For example, one of the biggest advantages of D2C selling is that your brand has access to first-party data that can be used to personalize the shopping journey and steer customers towards suitable products. Greater control over the supply chain and fulfillment process also enables direct to consumer brands to augment their sales channels with exclusive offerings such as subscriptions and priority access to products.

Glossier x Sephora

An instagram post showing a glossier product going into a sephora bag representing the Glossier x Sephora partnership

When Glossier launched in 2014 and almost instantly established a cult following, the beauty brand seemed to set a new blueprint for success. Their tiny store network and almost exclusively D2C e-commerce sales strategy was a big departure from the traditional wholesale department store approach to beauty.

Yet the Millennial beauty favorite recently hit the brakes due to growing acquisition costs and competition from other independent brands. A major pivot in strategy has seen Glossier partner with Sephora to put its products both online and within Sephora stores. This move gives Glossier fans access to Sephora’s coveted Beauty Insider rewards program, helping to consolidate beauty purchases in one place.

Reebok’s exclusive product lines at Macy’s

A Macy's storefront

Once a prime example of an out-of-control channel cannibalization rate, Macy’s has corrected course by exploring how select wholesale partners add value to both the in-store and online shopping experiences. They recently embarked on an enhanced partnership with activewear brand Reebok by bringing more product lines into select stores – including exclusive items and capsule selections that cannot be bought from any other retailer. This unique wholesale partnership enables Rebook to avoid channel cannibalization by building out exclusive offerings, rather than one-size-fits-all channels.

Shopping apps versus e-commerce

The growth of e-commerce has gone hand-in-hand with the rise of a specific segment of online shopping; mobile commerce. As smartphone penetration has increased globally, more customers are preferring to purchase online via their device, rather than desktop. According to Shopping Pulse, 48% of surveyed U.S. consumers prefer shopping on mobile phones, compared to computers (41%) and tablets (11%)

This has led to an interesting puzzle for e-commerce brands. After putting in so much effort to create a seamless shopping experience on desktop, is launching a separate mobile shopping app simply going to take traffic away and cannibalize sales?

This question really hinges on the quality of the mobile e-commerce experience. A common pain point cited by consumers is that the mobile version of e-commerce sites just isn’t up to par with desktop. Google found that 96% of consumers have encountered sites that weren’t designed with a mobile-first approach.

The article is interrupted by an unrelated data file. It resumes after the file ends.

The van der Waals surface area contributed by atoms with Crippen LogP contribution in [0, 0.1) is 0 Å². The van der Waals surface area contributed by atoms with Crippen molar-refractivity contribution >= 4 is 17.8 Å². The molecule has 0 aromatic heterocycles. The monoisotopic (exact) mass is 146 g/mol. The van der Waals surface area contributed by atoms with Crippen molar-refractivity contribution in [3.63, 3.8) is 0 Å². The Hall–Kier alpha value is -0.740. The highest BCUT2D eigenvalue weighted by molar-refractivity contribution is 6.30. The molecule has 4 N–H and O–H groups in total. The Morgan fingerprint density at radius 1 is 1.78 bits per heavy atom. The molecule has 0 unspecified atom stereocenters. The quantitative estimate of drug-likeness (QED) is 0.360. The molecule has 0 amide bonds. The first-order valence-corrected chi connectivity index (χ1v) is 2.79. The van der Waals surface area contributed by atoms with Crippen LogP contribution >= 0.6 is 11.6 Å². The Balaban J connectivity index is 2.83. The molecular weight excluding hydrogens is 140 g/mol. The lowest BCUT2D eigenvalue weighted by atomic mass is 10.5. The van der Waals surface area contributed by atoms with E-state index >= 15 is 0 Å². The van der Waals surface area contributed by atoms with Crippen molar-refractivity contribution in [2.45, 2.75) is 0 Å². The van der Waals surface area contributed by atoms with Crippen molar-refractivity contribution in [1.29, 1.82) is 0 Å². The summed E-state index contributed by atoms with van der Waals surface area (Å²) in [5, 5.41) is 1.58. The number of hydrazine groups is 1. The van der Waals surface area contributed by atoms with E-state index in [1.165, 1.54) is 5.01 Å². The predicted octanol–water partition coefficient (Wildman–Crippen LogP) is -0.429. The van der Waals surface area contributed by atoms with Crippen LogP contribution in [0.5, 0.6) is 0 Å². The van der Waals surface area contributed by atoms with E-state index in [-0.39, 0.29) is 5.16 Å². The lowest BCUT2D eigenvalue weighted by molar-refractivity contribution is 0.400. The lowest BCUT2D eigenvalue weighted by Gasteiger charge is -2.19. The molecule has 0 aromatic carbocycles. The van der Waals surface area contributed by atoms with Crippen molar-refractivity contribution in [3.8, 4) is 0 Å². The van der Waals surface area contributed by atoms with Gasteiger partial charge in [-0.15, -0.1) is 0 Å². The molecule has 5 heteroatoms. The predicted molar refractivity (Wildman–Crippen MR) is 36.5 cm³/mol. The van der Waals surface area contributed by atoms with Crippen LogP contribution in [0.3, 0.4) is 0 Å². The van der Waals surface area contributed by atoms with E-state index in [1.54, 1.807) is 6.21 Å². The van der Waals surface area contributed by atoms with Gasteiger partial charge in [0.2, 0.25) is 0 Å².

Even with a responsive site design, some features of desktop e-commerce, such as checkout and search tools, don’t always convert well to mobile. If this is the case, it’s more likely that shoppers will abandon the journey altogether, rather than switch to a different channel.

In sum, poor mobile e-commerce experiences are more likely to cost you in overall sales, whereas a well-designed shopping app provides mobile-first consumers with the right channel for their needs. For example, folding in your shopping app with loyalty account management gives your shopping app a distinct point of difference from your e-commerce website.

Nike

A mobile phone displaying the Nike shopping app

Nike’s shopping app is far more a mobile version of its online store. It acts as the nexus of their marketing strategy and brand ecosystem to drive customers to the appropriate shopping channel, from in-store events to exclusive online offers or the latest story on their blog. These discovery opportunities have made their app a must-have download for Nike fans. For the brand, this helps to avoid channel conflict and ensure that their target audience can find what they’re looking for quickly and easily.

How omnichannel retail avoids channel cannibalization

Unlike a simple multichannel retail strategy, an omnichannel approach to selling ensures that consumers experience a unified, cohesive journey across channels. Rather than selling channels working against each other in a zero-sum environment, omnichannel retailing accounts for the strengths and weaknesses of each channel, avoiding cannibalization and boosting overall sales.

How? Through what commentators call the ‘halo effect’. When executed properly, marketing activities in one channel help to increase brand awareness and traffic to other channels, bringing shoppers deeper into your brand ecosystem and increasing market share. According to the ICSC, when customers shop online and make purchases in-store, spending increases by an average of 131%.

By leveraging each channel’s unique capabilities in an omnichannel environment, brands can ensure they stay customer-centered and offer consumers the flexibility they demand. Sought-after omnichannel capabilities like Buy Online, Pick-Up In-Store (BOPIS) and in-store returns are only possible when shoppers have the freedom to move between channels and leverage the benefits of each.

For example, an in-store return or Buy Online, Pick-Up In-Store (BOPIS) order provides a clear pathway to customers into physical stores, where further sales activity can take place. Access to real-time inventory visibility can bring someone from a store location without the right merchandise to an app where they can place an online order in a few seconds. The takeaway? A clear value proposition for each channel and a unified sales strategy keeps channel cannibalization at bay, while boosting total sales and strengthening brand loyalty.